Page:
Minister of Public Works and Infrastructure and the Head of Infrastructure and Investment in the Presidency briefed the Portfolio Committee on the country’s infrastructure investment plan.
The investment plan promises to address a history of massive infrastructure underspending by all spheres of government and state-owned enterprises (SOEs). The plan has also been conceptualised as part of the country’s strategy to revitalize the economy and reduce rampant unemployment. The COVID-19 pandemic and the downgrading of the economy has only made the crisis worse and increased the urgent need for infrastructure investment. There has been a 14.2% contraction in the construction sector which has been severely impacted by the pandemic, resulting in some of the biggest job losses.
The Minister said there is an urgent need for targeted infrastructure investment and reported that Public Works has developed and will be applying a new methodology known as the Sustainable Infrastructure Development System (SIDS) to guide the country’s infrastructure development agenda. A total of 276 projects with an investment value of more than R2.3 trillion has been submitted as of June 2020.
The Committee welcomed the focus that Department of Public Works and Infrastructure (DPWI) will be applying to develop the National Spatial Development Framework to address geospatial disparities arising from the former apartheid spatial plan and to ensure that communities are well integrated and connected to work opportunities.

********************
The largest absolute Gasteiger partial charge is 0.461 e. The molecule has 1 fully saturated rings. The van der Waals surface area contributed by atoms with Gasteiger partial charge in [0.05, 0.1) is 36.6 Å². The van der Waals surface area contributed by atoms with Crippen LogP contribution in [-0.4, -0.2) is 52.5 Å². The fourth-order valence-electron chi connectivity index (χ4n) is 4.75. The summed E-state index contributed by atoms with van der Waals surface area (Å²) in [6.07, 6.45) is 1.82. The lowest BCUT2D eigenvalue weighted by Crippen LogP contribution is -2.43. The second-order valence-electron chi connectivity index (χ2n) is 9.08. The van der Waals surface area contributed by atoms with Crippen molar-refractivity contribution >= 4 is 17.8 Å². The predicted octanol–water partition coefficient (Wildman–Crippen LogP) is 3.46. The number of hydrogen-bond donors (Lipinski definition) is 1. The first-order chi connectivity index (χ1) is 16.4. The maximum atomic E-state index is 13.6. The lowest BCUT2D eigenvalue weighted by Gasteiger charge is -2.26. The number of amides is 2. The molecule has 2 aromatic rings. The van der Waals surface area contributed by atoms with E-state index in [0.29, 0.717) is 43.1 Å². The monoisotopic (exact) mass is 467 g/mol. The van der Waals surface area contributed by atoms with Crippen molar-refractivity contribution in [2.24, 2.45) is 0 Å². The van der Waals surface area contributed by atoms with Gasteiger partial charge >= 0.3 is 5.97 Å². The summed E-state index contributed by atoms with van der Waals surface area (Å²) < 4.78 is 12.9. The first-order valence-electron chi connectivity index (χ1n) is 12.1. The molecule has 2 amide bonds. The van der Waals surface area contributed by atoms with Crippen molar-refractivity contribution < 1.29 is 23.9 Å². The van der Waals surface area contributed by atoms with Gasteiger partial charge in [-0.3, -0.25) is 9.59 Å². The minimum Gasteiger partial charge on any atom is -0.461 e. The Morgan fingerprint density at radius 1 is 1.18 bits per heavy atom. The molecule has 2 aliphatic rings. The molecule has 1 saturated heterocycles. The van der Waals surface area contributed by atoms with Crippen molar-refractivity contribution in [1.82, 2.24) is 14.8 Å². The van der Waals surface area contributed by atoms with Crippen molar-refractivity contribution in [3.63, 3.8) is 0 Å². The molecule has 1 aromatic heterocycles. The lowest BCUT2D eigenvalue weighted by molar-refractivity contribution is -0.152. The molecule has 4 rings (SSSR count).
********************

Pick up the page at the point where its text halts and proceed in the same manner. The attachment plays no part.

Members raised concern that the presentation did not provide enough details on how DPWI will implement the infrastructure plan. Members asked for specific timelines for the projects DPWI expects to be implemented immediately. They asked how DPWI and the Committee will do oversight over projects once funds have been disbursed to municipalities and provinces. This is particularly important given the challenges that the Independent Development Trust (IDT) and the Property Management Trading Entity (PMTE) have experienced with collecting management and professional service fees from clients. Members indicated that the DPWI history shows legislation is a major weakness. What measures will it take to ensure the necessary legislative reforms exist for infrastructure development to be successful. The Committee agreed it needed to workshop the Infrastructure Development Act to understand the new infrastructure management role of DPWI and the move of the Presidential Infrastructure Coordinating Commission (PICC) from the Presidency to DPWI and its structures.
The Chairperson welcomed Minister de Lille, and Deputy Minister Kiviet. The Committee had been anticipating the meeting since President Ramaphosa’s State of the Nation Address (SONA) in which he announced the reconfiguration of DPWI to accommodate infrastructure development. The meeting would hopefully shed light on the role that would be played by DPWI as well as the Committee in its oversight.
Opening remarks by Minister of Public Works and Infrastructure